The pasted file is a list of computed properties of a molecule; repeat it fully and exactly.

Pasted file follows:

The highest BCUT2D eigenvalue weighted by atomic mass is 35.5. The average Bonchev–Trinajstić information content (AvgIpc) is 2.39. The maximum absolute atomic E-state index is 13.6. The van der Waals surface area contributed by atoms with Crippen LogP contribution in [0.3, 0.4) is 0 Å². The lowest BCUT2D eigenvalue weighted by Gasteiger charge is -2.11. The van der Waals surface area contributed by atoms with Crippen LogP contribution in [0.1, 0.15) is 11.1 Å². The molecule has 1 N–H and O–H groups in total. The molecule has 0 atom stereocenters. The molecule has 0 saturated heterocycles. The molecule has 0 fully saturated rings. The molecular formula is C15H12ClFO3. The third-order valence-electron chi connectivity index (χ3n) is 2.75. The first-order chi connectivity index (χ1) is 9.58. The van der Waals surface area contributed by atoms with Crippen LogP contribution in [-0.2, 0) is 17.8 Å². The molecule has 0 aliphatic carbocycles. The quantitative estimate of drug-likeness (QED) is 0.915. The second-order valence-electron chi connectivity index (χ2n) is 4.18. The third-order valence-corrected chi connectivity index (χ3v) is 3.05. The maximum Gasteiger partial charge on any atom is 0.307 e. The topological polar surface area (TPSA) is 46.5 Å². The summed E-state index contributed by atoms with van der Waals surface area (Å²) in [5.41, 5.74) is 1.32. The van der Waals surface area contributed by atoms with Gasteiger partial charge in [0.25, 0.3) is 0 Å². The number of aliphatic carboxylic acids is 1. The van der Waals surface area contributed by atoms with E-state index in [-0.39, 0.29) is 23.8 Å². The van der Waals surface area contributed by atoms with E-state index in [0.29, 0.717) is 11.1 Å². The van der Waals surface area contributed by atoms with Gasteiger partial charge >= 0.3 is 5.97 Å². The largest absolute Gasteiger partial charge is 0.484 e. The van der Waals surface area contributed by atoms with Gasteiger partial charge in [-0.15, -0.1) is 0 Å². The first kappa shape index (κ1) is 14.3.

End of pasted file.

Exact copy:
The highest BCUT2D eigenvalue weighted by atomic mass is 35.5. The average Bonchev–Trinajstić information content (AvgIpc) is 2.39. The maximum absolute atomic E-state index is 13.6. The van der Waals surface area contributed by atoms with Crippen LogP contribution in [0.3, 0.4) is 0 Å². The lowest BCUT2D eigenvalue weighted by Gasteiger charge is -2.11. The van der Waals surface area contributed by atoms with Crippen LogP contribution in [0.1, 0.15) is 11.1 Å². The molecule has 1 N–H and O–H groups in total. The molecule has 0 atom stereocenters. The molecule has 0 saturated heterocycles. The molecule has 0 fully saturated rings. The molecular formula is C15H12ClFO3. The third-order valence-electron chi connectivity index (χ3n) is 2.75. The first-order chi connectivity index (χ1) is 9.58. The van der Waals surface area contributed by atoms with Crippen LogP contribution in [-0.2, 0) is 17.8 Å². The molecule has 0 aliphatic carbocycles. The quantitative estimate of drug-likeness (QED) is 0.915. The second-order valence-electron chi connectivity index (χ2n) is 4.18. The third-order valence-corrected chi connectivity index (χ3v) is 3.05. The maximum Gasteiger partial charge on any atom is 0.307 e. The topological polar surface area (TPSA) is 46.5 Å². The summed E-state index contributed by atoms with van der Waals surface area (Å²) in [5.41, 5.74) is 1.32. The van der Waals surface area contributed by atoms with Gasteiger partial charge in [0.25, 0.3) is 0 Å². The number of aliphatic carboxylic acids is 1. The van der Waals surface area contributed by atoms with E-state index in [-0.39, 0.29) is 23.8 Å². The van der Waals surface area contributed by atoms with E-state index in [0.29, 0.717) is 11.1 Å². The van der Waals surface area contributed by atoms with Gasteiger partial charge >= 0.3 is 5.97 Å². The largest absolute Gasteiger partial charge is 0.484 e. The van der Waals surface area contributed by atoms with Gasteiger partial charge in [-0.15, -0.1) is 0 Å². The first kappa shape index (κ1) is 14.3.